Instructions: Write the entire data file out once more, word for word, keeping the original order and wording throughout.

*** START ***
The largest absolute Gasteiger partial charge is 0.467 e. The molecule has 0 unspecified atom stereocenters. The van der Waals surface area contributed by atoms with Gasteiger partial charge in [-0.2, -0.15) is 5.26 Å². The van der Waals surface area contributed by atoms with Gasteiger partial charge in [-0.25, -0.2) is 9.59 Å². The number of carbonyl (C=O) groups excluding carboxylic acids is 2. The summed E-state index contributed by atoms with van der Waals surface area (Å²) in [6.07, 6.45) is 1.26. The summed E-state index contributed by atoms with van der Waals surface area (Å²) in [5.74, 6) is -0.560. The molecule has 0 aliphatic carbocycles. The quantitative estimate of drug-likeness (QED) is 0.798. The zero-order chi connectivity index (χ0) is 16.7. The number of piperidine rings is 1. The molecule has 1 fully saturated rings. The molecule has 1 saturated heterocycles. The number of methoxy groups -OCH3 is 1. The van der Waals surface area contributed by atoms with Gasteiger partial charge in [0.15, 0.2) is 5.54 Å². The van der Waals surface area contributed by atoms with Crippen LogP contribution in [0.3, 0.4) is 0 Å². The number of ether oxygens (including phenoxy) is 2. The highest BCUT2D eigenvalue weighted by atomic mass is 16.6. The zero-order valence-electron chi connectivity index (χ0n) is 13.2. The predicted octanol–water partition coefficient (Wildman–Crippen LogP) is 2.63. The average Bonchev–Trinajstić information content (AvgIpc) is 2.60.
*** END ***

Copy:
The largest absolute Gasteiger partial charge is 0.467 e. The molecule has 0 unspecified atom stereocenters. The van der Waals surface area contributed by atoms with Gasteiger partial charge in [-0.2, -0.15) is 5.26 Å². The van der Waals surface area contributed by atoms with Gasteiger partial charge in [-0.25, -0.2) is 9.59 Å². The number of carbonyl (C=O) groups excluding carboxylic acids is 2. The summed E-state index contributed by atoms with van der Waals surface area (Å²) in [6.07, 6.45) is 1.26. The summed E-state index contributed by atoms with van der Waals surface area (Å²) in [5.74, 6) is -0.560. The molecule has 0 aliphatic carbocycles. The quantitative estimate of drug-likeness (QED) is 0.798. The zero-order chi connectivity index (χ0) is 16.7. The number of piperidine rings is 1. The molecule has 1 fully saturated rings. The molecule has 1 saturated heterocycles. The number of methoxy groups -OCH3 is 1. The van der Waals surface area contributed by atoms with Gasteiger partial charge in [0.15, 0.2) is 5.54 Å². The van der Waals surface area contributed by atoms with Crippen LogP contribution in [0.3, 0.4) is 0 Å². The number of ether oxygens (including phenoxy) is 2. The highest BCUT2D eigenvalue weighted by atomic mass is 16.6. The zero-order valence-electron chi connectivity index (χ0n) is 13.2. The predicted octanol–water partition coefficient (Wildman–Crippen LogP) is 2.63. The average Bonchev–Trinajstić information content (AvgIpc) is 2.60.